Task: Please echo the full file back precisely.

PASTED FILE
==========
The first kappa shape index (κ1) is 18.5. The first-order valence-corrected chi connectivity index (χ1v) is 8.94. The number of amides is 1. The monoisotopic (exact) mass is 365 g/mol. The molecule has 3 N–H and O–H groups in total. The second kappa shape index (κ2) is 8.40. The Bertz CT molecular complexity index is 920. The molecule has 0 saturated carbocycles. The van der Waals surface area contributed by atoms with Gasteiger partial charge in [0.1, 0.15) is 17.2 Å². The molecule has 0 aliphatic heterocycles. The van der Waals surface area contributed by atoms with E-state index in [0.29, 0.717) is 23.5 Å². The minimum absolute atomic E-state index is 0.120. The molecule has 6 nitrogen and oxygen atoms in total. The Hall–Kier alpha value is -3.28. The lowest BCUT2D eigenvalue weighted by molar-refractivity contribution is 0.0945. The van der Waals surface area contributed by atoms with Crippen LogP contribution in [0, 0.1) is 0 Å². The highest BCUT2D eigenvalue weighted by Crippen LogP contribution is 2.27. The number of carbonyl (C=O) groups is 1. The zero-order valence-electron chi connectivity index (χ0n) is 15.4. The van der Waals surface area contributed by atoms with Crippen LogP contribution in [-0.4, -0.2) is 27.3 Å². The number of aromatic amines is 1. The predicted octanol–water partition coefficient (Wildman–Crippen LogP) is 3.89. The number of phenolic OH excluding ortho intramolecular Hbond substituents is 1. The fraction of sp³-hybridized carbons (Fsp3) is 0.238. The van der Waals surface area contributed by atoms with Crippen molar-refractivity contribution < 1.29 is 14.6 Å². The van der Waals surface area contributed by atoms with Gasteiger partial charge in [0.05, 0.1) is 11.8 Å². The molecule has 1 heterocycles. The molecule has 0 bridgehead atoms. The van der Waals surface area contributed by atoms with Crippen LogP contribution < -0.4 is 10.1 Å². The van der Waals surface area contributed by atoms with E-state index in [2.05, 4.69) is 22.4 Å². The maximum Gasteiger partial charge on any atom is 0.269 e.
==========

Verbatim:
The first kappa shape index (κ1) is 18.5. The first-order valence-corrected chi connectivity index (χ1v) is 8.94. The number of amides is 1. The monoisotopic (exact) mass is 365 g/mol. The molecule has 3 N–H and O–H groups in total. The second kappa shape index (κ2) is 8.40. The Bertz CT molecular complexity index is 920. The molecule has 0 saturated carbocycles. The van der Waals surface area contributed by atoms with Gasteiger partial charge in [0.1, 0.15) is 17.2 Å². The molecule has 0 aliphatic heterocycles. The van der Waals surface area contributed by atoms with E-state index in [0.29, 0.717) is 23.5 Å². The minimum absolute atomic E-state index is 0.120. The molecule has 6 nitrogen and oxygen atoms in total. The Hall–Kier alpha value is -3.28. The lowest BCUT2D eigenvalue weighted by molar-refractivity contribution is 0.0945. The van der Waals surface area contributed by atoms with Crippen LogP contribution in [0, 0.1) is 0 Å². The highest BCUT2D eigenvalue weighted by Crippen LogP contribution is 2.27. The number of carbonyl (C=O) groups is 1. The zero-order valence-electron chi connectivity index (χ0n) is 15.4. The van der Waals surface area contributed by atoms with Crippen LogP contribution in [-0.4, -0.2) is 27.3 Å². The number of aromatic amines is 1. The predicted octanol–water partition coefficient (Wildman–Crippen LogP) is 3.89. The number of phenolic OH excluding ortho intramolecular Hbond substituents is 1. The fraction of sp³-hybridized carbons (Fsp3) is 0.238. The van der Waals surface area contributed by atoms with Crippen molar-refractivity contribution < 1.29 is 14.6 Å². The van der Waals surface area contributed by atoms with Gasteiger partial charge in [0.05, 0.1) is 11.8 Å². The molecule has 1 heterocycles. The molecule has 0 bridgehead atoms. The van der Waals surface area contributed by atoms with Crippen LogP contribution < -0.4 is 10.1 Å². The van der Waals surface area contributed by atoms with E-state index in [2.05, 4.69) is 22.4 Å². The maximum Gasteiger partial charge on any atom is 0.269 e.